The first randomized controlled study comparing the use of the emerging distal radial artery access to the traditional proximal access for cardiac catheterization has found no significant differences in postprocedure hand function and other secondary outcomes a month afterward, along with similar rates of bleeding and gaining successful RA access at the time of the procedure.
Karim Al-Azizi, MD, reported results of the single-center, Distal vs. Proximal Radial Artery (DIPRA) study at the Society for Cardiovascular Angiography and Interventions annual scientific sessions. DIPRA randomized 300 patients on a 1:1 basis to cardiac catheterization via either the distal or proximal RAs (dRA or pRA). The trial was conducted at the Baylor Scott & White Health The Heart Hospital–Plano in Richardson, Texas, where Al-Azizi is an interventional cardiologist and structural heart disease specialist.
“Distal radial artery access is a safe strategy for access for cardiovascular patients with a low complication rate,” Al-Azizi said. “Similarly, the success with distal vs. radial artery access was noted in the study: No significant bleeding or hematomas were noted in the dRA cohort.”
In an interview, Al-Azizi added, “Our study is the first of its kind and the first to evaluate the true hand function post distal/radial.”
He explained the rationale for the study. “One of the biggest criticisms that came up a few years ago when distal access was being developed and started gaining some momentum is the fact that it is yet unknown what would be the effect on hand function given the proximity to the fingers, proximity to the nerve, and despite that RA occlusion rates were lower.”
The final DIPRA analysis included 254 patients who completed their 30-day follow-up, 128 of whom were randomized to dRA access, 126 to pRA access. Demographics and procedural characteristics were balanced between both arms. The latter included similarities in sheath size used (6-French in 99.3% of both arms) and type of procedure (35.9% in the dRA and 32.9% in pRA arms had percutaneous coronary angioplasty).
To evaluate the primary outcome of hand function in the catheterization hand, the study used a composite of the Quick Disabilities of Arm, Shoulder, and Hand (DASH) questionnaire, hand-grip test, and thumb/forefinger pinch test. The composite score changed –.4 and .1 in the dRA and pRA arms, respectively (P = .07), which didn’t reach statistical significance, Al-Azizi said.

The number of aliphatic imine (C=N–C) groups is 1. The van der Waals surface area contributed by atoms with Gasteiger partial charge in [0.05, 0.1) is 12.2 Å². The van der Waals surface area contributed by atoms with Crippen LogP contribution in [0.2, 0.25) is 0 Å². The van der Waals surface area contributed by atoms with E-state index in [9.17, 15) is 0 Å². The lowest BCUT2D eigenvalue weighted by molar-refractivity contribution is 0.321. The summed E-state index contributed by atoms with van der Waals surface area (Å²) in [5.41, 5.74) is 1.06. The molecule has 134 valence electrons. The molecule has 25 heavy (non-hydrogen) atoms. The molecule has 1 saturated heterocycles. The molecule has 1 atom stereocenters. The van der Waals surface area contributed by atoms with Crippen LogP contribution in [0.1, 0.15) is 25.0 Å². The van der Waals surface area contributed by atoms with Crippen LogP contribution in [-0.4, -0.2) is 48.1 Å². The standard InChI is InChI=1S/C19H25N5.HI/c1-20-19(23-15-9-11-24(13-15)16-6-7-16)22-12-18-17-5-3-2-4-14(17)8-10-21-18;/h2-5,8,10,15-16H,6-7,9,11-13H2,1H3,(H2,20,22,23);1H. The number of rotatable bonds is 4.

Outcomes at the time of intervention were similar. Successful RA access failed in six dRA patients, who were converted to pRA, and in two pRA patients. Overall rates for successful RA access were 96.7% in the distal arm and 98% in the proximal arm (P = .72). Bleeding rates were 0% and 1.4% in the respective arms (P = .25).
Al-Azizi said that he and his coinvestigators are collecting 1-year outcomes data that they will present next year.
The DIPRA findings “provide reassurance that hand function is not compromised regardless of access site,” Sunil V. Rao, MD, moderator of the session where Al-Azizi reported the results, said in an interview.
“Prior studies indicated no difference in hand function between radial and femoral access, and now these data indicate no difference between distal radial and proximal radial access.” Rao, the incoming SCAI president, is a professor at Duke University Medical Center in Durham, N.C., and cardiology section chief at Durham Veterans Affairs Medical Center.
“We do need more patient-reported outcomes in percutaneous coronary intervention studies. The DIPRA study is a great example of this,” Rao added. “The DIPRA study adds to the body of literature indicating that access site choice is an important aspect of the PCI procedure. With meticulous procedural technique, patients can have an excellent outcome from PCI procedures.”
Al-Azizi disclosed consulting for Edwards Lifesciences and Phillips. Rao has no disclosures.
This article originally appeared on MDedge.com, part of the Medscape Professional Network.
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